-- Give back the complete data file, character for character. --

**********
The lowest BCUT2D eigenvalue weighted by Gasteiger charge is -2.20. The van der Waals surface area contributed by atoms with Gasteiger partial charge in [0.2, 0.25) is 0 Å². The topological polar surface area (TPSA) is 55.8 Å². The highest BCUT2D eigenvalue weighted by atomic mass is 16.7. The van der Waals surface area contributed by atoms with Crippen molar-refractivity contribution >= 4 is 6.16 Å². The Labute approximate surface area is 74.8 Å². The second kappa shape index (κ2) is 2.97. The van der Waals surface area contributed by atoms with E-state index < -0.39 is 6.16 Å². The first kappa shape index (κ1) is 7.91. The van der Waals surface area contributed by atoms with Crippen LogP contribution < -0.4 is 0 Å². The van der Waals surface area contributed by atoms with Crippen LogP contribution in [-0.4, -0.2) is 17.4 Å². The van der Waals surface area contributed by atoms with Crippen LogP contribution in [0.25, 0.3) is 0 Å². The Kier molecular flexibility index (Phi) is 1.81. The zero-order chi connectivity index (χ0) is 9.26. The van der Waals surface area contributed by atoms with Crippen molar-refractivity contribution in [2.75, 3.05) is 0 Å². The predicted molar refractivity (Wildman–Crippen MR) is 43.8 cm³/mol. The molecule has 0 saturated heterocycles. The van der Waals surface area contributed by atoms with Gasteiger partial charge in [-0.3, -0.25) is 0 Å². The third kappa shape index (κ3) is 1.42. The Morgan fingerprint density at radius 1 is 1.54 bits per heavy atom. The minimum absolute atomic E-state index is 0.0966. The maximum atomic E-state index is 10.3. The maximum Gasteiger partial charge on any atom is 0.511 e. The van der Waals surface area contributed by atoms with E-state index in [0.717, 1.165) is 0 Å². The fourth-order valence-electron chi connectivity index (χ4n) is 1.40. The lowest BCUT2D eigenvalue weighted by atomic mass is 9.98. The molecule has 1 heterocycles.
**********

The lowest BCUT2D eigenvalue weighted by Gasteiger charge is -2.20. The van der Waals surface area contributed by atoms with Gasteiger partial charge in [0.2, 0.25) is 0 Å². The topological polar surface area (TPSA) is 55.8 Å². The highest BCUT2D eigenvalue weighted by atomic mass is 16.7. The van der Waals surface area contributed by atoms with Crippen molar-refractivity contribution >= 4 is 6.16 Å². The Labute approximate surface area is 74.8 Å². The second kappa shape index (κ2) is 2.97. The van der Waals surface area contributed by atoms with E-state index < -0.39 is 6.16 Å². The first kappa shape index (κ1) is 7.91. The van der Waals surface area contributed by atoms with Crippen LogP contribution < -0.4 is 0 Å². The van der Waals surface area contributed by atoms with Crippen LogP contribution in [-0.4, -0.2) is 17.4 Å². The van der Waals surface area contributed by atoms with Crippen LogP contribution in [0.25, 0.3) is 0 Å². The Kier molecular flexibility index (Phi) is 1.81. The zero-order chi connectivity index (χ0) is 9.26. The van der Waals surface area contributed by atoms with Crippen molar-refractivity contribution in [2.75, 3.05) is 0 Å². The predicted molar refractivity (Wildman–Crippen MR) is 43.8 cm³/mol. The molecule has 0 saturated heterocycles. The van der Waals surface area contributed by atoms with Gasteiger partial charge in [-0.3, -0.25) is 0 Å². The third kappa shape index (κ3) is 1.42. The Morgan fingerprint density at radius 1 is 1.54 bits per heavy atom. The minimum absolute atomic E-state index is 0.0966. The maximum atomic E-state index is 10.3. The maximum Gasteiger partial charge on any atom is 0.511 e. The van der Waals surface area contributed by atoms with E-state index in [0.717, 1.165) is 0 Å². The fourth-order valence-electron chi connectivity index (χ4n) is 1.40. The lowest BCUT2D eigenvalue weighted by atomic mass is 9.98. The molecule has 1 heterocycles.